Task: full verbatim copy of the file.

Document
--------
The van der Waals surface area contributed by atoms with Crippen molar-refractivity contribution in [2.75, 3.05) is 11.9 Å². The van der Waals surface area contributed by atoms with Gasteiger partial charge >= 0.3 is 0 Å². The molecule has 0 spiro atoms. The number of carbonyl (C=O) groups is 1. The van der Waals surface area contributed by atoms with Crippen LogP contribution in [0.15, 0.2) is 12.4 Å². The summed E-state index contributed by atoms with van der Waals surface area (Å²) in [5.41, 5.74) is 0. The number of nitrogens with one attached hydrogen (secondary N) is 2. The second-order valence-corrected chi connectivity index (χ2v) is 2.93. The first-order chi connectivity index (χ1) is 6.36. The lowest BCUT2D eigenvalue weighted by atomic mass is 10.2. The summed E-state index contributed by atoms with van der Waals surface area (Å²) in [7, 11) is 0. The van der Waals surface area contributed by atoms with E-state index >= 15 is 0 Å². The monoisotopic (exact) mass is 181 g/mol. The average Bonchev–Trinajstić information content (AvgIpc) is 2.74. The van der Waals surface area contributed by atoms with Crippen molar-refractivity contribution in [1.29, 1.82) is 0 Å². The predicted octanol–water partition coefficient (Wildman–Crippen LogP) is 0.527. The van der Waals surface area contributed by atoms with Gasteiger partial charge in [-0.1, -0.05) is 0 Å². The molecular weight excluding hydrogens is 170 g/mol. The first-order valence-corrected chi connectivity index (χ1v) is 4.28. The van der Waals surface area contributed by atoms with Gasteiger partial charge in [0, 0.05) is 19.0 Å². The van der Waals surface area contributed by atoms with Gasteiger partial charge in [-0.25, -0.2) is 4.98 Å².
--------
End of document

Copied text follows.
The van der Waals surface area contributed by atoms with Crippen molar-refractivity contribution in [2.75, 3.05) is 11.9 Å². The van der Waals surface area contributed by atoms with Gasteiger partial charge >= 0.3 is 0 Å². The molecule has 0 spiro atoms. The number of carbonyl (C=O) groups is 1. The van der Waals surface area contributed by atoms with Crippen LogP contribution in [0.15, 0.2) is 12.4 Å². The summed E-state index contributed by atoms with van der Waals surface area (Å²) in [5.41, 5.74) is 0. The number of nitrogens with one attached hydrogen (secondary N) is 2. The second-order valence-corrected chi connectivity index (χ2v) is 2.93. The first-order chi connectivity index (χ1) is 6.36. The lowest BCUT2D eigenvalue weighted by atomic mass is 10.2. The summed E-state index contributed by atoms with van der Waals surface area (Å²) in [7, 11) is 0. The van der Waals surface area contributed by atoms with E-state index >= 15 is 0 Å². The monoisotopic (exact) mass is 181 g/mol. The average Bonchev–Trinajstić information content (AvgIpc) is 2.74. The van der Waals surface area contributed by atoms with Crippen molar-refractivity contribution in [1.29, 1.82) is 0 Å². The predicted octanol–water partition coefficient (Wildman–Crippen LogP) is 0.527. The van der Waals surface area contributed by atoms with Gasteiger partial charge in [-0.1, -0.05) is 0 Å². The molecular weight excluding hydrogens is 170 g/mol. The first-order valence-corrected chi connectivity index (χ1v) is 4.28. The van der Waals surface area contributed by atoms with Gasteiger partial charge in [0, 0.05) is 19.0 Å². The van der Waals surface area contributed by atoms with Gasteiger partial charge in [-0.25, -0.2) is 4.98 Å².